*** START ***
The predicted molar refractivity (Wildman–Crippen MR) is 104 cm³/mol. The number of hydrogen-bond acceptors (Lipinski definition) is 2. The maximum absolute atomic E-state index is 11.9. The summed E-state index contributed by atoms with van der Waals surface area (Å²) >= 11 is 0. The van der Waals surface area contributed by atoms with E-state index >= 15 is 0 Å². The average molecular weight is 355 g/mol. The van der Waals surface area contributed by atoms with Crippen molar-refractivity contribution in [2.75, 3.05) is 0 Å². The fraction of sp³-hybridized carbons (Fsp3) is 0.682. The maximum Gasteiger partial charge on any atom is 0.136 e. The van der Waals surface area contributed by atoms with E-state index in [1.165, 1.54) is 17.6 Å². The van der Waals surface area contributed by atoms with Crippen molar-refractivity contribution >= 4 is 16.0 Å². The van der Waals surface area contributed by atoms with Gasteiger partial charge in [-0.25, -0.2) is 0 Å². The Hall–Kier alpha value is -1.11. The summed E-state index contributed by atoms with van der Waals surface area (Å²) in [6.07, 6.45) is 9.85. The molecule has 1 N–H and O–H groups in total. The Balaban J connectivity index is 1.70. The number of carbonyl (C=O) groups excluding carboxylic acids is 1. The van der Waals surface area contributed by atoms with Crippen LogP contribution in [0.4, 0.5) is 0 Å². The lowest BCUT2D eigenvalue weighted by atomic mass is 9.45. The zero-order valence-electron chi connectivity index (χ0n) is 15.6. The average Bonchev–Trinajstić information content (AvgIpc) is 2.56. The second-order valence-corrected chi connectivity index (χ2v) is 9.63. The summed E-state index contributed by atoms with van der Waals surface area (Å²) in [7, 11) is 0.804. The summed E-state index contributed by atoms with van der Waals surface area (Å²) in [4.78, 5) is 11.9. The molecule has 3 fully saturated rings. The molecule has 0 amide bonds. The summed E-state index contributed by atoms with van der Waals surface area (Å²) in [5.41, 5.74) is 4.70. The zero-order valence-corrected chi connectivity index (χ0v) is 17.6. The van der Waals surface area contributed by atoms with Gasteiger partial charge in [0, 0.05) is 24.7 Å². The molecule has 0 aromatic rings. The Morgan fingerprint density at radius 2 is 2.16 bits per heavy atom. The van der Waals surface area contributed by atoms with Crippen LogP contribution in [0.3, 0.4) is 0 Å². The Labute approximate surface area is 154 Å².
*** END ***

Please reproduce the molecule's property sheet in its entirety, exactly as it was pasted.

The predicted molar refractivity (Wildman–Crippen MR) is 104 cm³/mol. The number of hydrogen-bond acceptors (Lipinski definition) is 2. The maximum absolute atomic E-state index is 11.9. The summed E-state index contributed by atoms with van der Waals surface area (Å²) >= 11 is 0. The van der Waals surface area contributed by atoms with E-state index >= 15 is 0 Å². The average molecular weight is 355 g/mol. The van der Waals surface area contributed by atoms with Crippen molar-refractivity contribution in [2.75, 3.05) is 0 Å². The fraction of sp³-hybridized carbons (Fsp3) is 0.682. The maximum Gasteiger partial charge on any atom is 0.136 e. The van der Waals surface area contributed by atoms with E-state index in [1.165, 1.54) is 17.6 Å². The van der Waals surface area contributed by atoms with Crippen molar-refractivity contribution >= 4 is 16.0 Å². The van der Waals surface area contributed by atoms with Gasteiger partial charge in [-0.25, -0.2) is 0 Å². The Hall–Kier alpha value is -1.11. The summed E-state index contributed by atoms with van der Waals surface area (Å²) in [6.07, 6.45) is 9.85. The molecule has 1 N–H and O–H groups in total. The Balaban J connectivity index is 1.70. The number of carbonyl (C=O) groups excluding carboxylic acids is 1. The van der Waals surface area contributed by atoms with Crippen LogP contribution in [0.4, 0.5) is 0 Å². The lowest BCUT2D eigenvalue weighted by atomic mass is 9.45. The zero-order valence-electron chi connectivity index (χ0n) is 15.6. The average Bonchev–Trinajstić information content (AvgIpc) is 2.56. The second-order valence-corrected chi connectivity index (χ2v) is 9.63. The summed E-state index contributed by atoms with van der Waals surface area (Å²) in [7, 11) is 0.804. The summed E-state index contributed by atoms with van der Waals surface area (Å²) in [4.78, 5) is 11.9. The molecule has 3 fully saturated rings. The molecule has 0 amide bonds. The summed E-state index contributed by atoms with van der Waals surface area (Å²) in [5.41, 5.74) is 4.70. The zero-order valence-corrected chi connectivity index (χ0v) is 17.6. The van der Waals surface area contributed by atoms with Gasteiger partial charge in [0, 0.05) is 24.7 Å². The molecule has 0 aromatic rings. The Morgan fingerprint density at radius 2 is 2.16 bits per heavy atom. The van der Waals surface area contributed by atoms with Crippen LogP contribution in [0.3, 0.4) is 0 Å². The Labute approximate surface area is 154 Å².